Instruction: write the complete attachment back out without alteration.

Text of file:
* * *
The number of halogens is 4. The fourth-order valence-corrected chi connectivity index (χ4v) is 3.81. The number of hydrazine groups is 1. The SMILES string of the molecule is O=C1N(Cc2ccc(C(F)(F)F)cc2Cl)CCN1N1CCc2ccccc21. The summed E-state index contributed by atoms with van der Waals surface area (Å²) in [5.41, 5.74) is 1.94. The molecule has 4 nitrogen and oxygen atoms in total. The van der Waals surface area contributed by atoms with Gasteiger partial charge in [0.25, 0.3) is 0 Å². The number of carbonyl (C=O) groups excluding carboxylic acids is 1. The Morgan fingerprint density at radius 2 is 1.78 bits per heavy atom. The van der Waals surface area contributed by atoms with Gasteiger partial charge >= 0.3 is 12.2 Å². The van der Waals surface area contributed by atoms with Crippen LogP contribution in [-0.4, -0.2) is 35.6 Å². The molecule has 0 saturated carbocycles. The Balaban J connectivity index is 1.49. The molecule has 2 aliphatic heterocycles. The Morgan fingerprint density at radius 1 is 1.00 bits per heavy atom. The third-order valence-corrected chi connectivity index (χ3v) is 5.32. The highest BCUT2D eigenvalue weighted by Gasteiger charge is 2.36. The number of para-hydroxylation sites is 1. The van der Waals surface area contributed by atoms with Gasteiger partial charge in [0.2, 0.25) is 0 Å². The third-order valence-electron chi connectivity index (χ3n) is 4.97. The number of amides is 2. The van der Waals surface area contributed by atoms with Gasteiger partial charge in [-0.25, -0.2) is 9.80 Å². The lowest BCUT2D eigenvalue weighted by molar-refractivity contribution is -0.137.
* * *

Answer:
The number of halogens is 4. The fourth-order valence-corrected chi connectivity index (χ4v) is 3.81. The number of hydrazine groups is 1. The SMILES string of the molecule is O=C1N(Cc2ccc(C(F)(F)F)cc2Cl)CCN1N1CCc2ccccc21. The summed E-state index contributed by atoms with van der Waals surface area (Å²) in [5.41, 5.74) is 1.94. The molecule has 4 nitrogen and oxygen atoms in total. The van der Waals surface area contributed by atoms with Gasteiger partial charge in [0.25, 0.3) is 0 Å². The number of carbonyl (C=O) groups excluding carboxylic acids is 1. The Morgan fingerprint density at radius 2 is 1.78 bits per heavy atom. The van der Waals surface area contributed by atoms with Gasteiger partial charge >= 0.3 is 12.2 Å². The van der Waals surface area contributed by atoms with Crippen LogP contribution in [-0.4, -0.2) is 35.6 Å². The molecule has 0 saturated carbocycles. The Balaban J connectivity index is 1.49. The molecule has 2 aliphatic heterocycles. The Morgan fingerprint density at radius 1 is 1.00 bits per heavy atom. The third-order valence-corrected chi connectivity index (χ3v) is 5.32. The highest BCUT2D eigenvalue weighted by Gasteiger charge is 2.36. The number of para-hydroxylation sites is 1. The van der Waals surface area contributed by atoms with Gasteiger partial charge in [0.2, 0.25) is 0 Å². The third-order valence-electron chi connectivity index (χ3n) is 4.97. The number of amides is 2. The van der Waals surface area contributed by atoms with Gasteiger partial charge in [-0.25, -0.2) is 9.80 Å². The lowest BCUT2D eigenvalue weighted by molar-refractivity contribution is -0.137.